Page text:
By Tim Ghianni
NASHVILLE, Tenn (Reuters) - Tennessee's electric chair would be pressed back into service for executions if the state cannot obtain drugs needed to carry out lethal injections under a bill advanced Wednesday by state lawmakers.
The Tennessee Senate voted 23-3 to advance the proposal that would bring back electrocution as the method of execution if lethal injection is deemed unconstitutional or the drugs cannot be obtained. Tennessee last used the electric chair in 2007.
The proposal follows Tennessee's decision in September to adopt the sedative pentobarbital as a single-drug method of execution. States have found it increasingly hard to obtain drugs for executions because many pharmaceutical firms, mainly in Europe, object to their use in capital punishment.
The bill's sponsor, Senator Ken Yager, said it "closes a loophole in current law." A companion bill is moving through the state House of Representatives.
Richard Dieter, executive director for the Death Penalty Information Center, which tracks executions, said such a law likely would be challenged as violating the U.S. Constitution's protections against cruel and unusual punishment.
By today's standards, electrocution could be considered a "painful and torturous" method of execution compared to lethal injection, Dieter said.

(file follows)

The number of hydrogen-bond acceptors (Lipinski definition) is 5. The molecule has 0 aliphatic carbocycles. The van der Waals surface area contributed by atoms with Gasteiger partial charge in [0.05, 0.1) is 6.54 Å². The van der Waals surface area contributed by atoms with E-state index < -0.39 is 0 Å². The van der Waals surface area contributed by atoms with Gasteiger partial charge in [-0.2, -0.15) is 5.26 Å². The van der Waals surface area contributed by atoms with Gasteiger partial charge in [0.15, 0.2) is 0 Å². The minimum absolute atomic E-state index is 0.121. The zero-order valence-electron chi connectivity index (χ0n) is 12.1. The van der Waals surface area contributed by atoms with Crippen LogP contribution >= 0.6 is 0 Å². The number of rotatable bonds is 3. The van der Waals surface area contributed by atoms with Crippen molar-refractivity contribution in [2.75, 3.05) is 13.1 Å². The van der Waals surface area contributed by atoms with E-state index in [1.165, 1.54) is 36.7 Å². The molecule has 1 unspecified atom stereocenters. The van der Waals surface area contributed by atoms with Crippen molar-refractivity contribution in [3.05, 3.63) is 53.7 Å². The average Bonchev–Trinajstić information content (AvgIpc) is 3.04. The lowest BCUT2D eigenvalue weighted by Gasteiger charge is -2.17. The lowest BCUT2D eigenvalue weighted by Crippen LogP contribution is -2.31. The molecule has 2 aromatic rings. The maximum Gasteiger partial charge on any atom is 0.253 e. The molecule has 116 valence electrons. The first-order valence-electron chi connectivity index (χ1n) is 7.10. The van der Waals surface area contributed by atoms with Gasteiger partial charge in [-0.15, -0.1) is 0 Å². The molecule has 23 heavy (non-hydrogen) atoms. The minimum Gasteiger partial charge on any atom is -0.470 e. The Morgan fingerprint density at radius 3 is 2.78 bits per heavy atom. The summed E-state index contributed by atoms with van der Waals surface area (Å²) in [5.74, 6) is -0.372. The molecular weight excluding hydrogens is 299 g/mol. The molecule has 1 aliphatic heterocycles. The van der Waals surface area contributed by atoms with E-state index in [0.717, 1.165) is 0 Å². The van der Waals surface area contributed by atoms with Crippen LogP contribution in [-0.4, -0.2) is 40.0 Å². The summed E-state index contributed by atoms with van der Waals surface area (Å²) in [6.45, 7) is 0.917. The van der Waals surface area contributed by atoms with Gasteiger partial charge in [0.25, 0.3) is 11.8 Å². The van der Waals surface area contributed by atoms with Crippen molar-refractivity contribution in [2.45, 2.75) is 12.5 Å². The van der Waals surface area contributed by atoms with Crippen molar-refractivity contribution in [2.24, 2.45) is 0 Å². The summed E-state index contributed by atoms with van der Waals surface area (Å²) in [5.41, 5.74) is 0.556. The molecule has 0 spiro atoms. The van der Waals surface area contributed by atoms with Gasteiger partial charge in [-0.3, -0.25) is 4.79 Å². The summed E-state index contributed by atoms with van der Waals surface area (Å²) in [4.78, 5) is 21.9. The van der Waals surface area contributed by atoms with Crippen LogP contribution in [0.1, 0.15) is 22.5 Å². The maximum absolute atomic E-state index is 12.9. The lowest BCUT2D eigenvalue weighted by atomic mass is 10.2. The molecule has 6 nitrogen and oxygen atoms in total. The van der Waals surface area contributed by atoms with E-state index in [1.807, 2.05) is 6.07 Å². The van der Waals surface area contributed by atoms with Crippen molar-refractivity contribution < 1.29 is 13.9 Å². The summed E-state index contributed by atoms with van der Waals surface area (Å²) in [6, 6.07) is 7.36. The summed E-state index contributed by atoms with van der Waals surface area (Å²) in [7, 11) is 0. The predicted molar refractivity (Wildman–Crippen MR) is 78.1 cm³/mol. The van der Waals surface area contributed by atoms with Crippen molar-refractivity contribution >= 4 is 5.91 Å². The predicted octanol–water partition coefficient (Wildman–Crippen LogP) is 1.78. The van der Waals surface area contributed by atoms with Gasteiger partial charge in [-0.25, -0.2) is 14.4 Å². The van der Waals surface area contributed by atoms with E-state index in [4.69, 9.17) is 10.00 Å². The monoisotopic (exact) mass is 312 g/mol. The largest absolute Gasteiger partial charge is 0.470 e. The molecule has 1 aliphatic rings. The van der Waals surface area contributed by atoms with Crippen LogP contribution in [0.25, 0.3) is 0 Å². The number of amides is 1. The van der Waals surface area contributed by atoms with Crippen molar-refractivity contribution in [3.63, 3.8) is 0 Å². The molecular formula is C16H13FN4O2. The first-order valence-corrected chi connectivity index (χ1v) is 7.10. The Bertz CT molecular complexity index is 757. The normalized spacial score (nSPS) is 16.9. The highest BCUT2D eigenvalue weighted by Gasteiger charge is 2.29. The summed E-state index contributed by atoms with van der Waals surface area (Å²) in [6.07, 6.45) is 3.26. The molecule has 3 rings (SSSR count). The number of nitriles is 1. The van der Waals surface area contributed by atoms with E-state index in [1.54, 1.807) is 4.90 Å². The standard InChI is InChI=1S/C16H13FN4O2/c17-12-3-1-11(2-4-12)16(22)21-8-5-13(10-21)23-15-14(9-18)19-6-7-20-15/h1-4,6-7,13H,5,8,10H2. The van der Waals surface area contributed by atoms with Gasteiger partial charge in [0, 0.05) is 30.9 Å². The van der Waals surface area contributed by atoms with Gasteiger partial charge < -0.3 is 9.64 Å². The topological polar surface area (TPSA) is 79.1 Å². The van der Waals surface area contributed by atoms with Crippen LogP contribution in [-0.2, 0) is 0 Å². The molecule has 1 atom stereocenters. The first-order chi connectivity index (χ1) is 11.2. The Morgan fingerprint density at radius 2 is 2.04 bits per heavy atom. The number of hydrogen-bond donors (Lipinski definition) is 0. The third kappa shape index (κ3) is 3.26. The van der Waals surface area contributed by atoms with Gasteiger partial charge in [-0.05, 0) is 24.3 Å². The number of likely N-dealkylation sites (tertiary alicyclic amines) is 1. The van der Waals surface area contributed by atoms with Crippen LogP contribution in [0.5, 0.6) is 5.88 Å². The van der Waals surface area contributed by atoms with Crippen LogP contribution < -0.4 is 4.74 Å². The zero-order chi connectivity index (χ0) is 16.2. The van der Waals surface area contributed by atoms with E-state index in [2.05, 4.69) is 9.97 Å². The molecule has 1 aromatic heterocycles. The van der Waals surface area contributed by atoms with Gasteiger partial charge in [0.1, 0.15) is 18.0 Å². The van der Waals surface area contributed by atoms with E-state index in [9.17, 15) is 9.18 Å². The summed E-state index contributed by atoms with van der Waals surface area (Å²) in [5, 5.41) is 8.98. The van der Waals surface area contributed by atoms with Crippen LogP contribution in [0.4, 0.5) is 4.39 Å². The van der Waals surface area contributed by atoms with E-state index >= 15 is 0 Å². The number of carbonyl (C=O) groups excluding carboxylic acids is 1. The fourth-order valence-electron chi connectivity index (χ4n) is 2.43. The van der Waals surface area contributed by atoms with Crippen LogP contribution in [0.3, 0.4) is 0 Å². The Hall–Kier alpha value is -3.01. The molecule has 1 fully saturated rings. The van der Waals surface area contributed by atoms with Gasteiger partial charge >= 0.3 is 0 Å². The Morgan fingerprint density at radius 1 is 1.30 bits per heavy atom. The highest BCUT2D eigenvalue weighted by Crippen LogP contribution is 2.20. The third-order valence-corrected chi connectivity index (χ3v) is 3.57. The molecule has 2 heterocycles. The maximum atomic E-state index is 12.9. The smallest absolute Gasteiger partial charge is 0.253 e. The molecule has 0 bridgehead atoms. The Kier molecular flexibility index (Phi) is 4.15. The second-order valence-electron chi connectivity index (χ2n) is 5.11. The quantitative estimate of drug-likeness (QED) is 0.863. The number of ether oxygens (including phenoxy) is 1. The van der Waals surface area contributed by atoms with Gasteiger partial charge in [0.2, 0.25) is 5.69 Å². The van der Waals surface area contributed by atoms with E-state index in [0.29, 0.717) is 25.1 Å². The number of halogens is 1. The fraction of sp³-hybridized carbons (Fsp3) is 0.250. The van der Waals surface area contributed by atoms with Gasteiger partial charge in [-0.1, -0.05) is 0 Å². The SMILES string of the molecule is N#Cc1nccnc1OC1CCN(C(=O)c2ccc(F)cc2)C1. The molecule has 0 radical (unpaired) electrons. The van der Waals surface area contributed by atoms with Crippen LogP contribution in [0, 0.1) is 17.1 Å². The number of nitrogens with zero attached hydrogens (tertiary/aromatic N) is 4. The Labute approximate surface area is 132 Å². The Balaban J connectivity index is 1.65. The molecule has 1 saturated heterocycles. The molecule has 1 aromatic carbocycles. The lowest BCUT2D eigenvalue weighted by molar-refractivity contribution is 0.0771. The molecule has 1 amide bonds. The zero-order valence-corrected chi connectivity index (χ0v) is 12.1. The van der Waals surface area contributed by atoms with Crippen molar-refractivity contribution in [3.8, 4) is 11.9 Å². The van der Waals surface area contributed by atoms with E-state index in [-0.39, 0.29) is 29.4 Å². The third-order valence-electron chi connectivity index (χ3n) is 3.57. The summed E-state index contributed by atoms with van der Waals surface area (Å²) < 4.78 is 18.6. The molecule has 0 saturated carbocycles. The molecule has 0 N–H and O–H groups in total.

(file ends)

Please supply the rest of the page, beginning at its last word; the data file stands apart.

Lethal injection is the primary execution method in all states that have capital punishment, but some states allow for electrocution, hanging, firing squad or the gas chamber as alternate methods.
Tennessee would be the first state to revert to electrocution by legal mandate rather than an option chosen by an inmate, Dieter said.
Lawmakers in Missouri and Wyoming proposed adding firing squad as an execution method earlier this year.
The Tennessee Department of Correction does not have chemicals on hand to carry out executions, but is confident it will be able to secure them when needed, spokeswoman Dorinda Carter said.
"The electric chair is fully operational," she said when asked about the measure the legislature is considering.
(Reporting by Tim Ghianni; Editing by David Bailey and Eric Walsh)